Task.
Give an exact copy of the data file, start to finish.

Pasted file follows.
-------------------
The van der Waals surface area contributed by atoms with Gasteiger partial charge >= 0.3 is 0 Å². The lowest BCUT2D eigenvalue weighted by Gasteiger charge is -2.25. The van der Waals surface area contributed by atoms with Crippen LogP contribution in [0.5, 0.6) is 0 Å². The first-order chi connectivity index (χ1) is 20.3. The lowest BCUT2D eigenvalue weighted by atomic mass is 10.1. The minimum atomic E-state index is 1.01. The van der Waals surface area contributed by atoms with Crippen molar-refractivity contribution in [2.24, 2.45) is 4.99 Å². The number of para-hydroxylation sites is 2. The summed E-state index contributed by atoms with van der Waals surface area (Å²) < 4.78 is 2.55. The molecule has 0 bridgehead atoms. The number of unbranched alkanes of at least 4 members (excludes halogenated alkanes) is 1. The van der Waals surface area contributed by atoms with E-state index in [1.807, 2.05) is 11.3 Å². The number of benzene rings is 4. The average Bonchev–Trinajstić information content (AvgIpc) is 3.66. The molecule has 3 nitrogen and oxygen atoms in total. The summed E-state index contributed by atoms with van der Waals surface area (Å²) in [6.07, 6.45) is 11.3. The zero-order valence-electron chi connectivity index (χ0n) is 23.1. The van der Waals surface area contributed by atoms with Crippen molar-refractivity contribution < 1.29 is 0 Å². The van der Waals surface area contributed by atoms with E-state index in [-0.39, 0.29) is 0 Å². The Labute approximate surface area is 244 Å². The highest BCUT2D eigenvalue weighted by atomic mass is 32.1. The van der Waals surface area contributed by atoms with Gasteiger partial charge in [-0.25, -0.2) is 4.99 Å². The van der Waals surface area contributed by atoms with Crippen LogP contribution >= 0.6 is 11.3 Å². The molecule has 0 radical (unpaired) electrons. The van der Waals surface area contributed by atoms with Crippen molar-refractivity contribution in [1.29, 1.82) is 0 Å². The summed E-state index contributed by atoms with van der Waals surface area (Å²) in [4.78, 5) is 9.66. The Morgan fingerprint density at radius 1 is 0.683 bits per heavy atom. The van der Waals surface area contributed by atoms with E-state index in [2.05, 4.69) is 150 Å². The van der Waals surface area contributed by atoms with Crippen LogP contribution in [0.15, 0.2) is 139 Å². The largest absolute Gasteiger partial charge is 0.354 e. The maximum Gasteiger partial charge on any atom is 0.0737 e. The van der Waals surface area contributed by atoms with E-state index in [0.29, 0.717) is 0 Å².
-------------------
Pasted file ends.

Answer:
The van der Waals surface area contributed by atoms with Gasteiger partial charge >= 0.3 is 0 Å². The lowest BCUT2D eigenvalue weighted by Gasteiger charge is -2.25. The van der Waals surface area contributed by atoms with Crippen LogP contribution in [0.5, 0.6) is 0 Å². The first-order chi connectivity index (χ1) is 20.3. The lowest BCUT2D eigenvalue weighted by atomic mass is 10.1. The minimum atomic E-state index is 1.01. The van der Waals surface area contributed by atoms with Crippen molar-refractivity contribution in [2.24, 2.45) is 4.99 Å². The number of para-hydroxylation sites is 2. The summed E-state index contributed by atoms with van der Waals surface area (Å²) < 4.78 is 2.55. The molecule has 0 bridgehead atoms. The number of unbranched alkanes of at least 4 members (excludes halogenated alkanes) is 1. The van der Waals surface area contributed by atoms with E-state index in [1.807, 2.05) is 11.3 Å². The number of benzene rings is 4. The average Bonchev–Trinajstić information content (AvgIpc) is 3.66. The molecule has 3 nitrogen and oxygen atoms in total. The summed E-state index contributed by atoms with van der Waals surface area (Å²) in [6.07, 6.45) is 11.3. The zero-order valence-electron chi connectivity index (χ0n) is 23.1. The van der Waals surface area contributed by atoms with Crippen molar-refractivity contribution < 1.29 is 0 Å². The van der Waals surface area contributed by atoms with E-state index in [-0.39, 0.29) is 0 Å². The Labute approximate surface area is 244 Å². The highest BCUT2D eigenvalue weighted by atomic mass is 32.1. The van der Waals surface area contributed by atoms with Gasteiger partial charge in [-0.25, -0.2) is 4.99 Å². The van der Waals surface area contributed by atoms with Crippen LogP contribution >= 0.6 is 11.3 Å². The molecule has 0 radical (unpaired) electrons. The van der Waals surface area contributed by atoms with Crippen molar-refractivity contribution in [1.29, 1.82) is 0 Å². The summed E-state index contributed by atoms with van der Waals surface area (Å²) in [4.78, 5) is 9.66. The Morgan fingerprint density at radius 1 is 0.683 bits per heavy atom. The van der Waals surface area contributed by atoms with E-state index in [2.05, 4.69) is 150 Å². The van der Waals surface area contributed by atoms with Crippen LogP contribution in [0.15, 0.2) is 139 Å². The largest absolute Gasteiger partial charge is 0.354 e. The maximum Gasteiger partial charge on any atom is 0.0737 e. The van der Waals surface area contributed by atoms with E-state index in [0.29, 0.717) is 0 Å².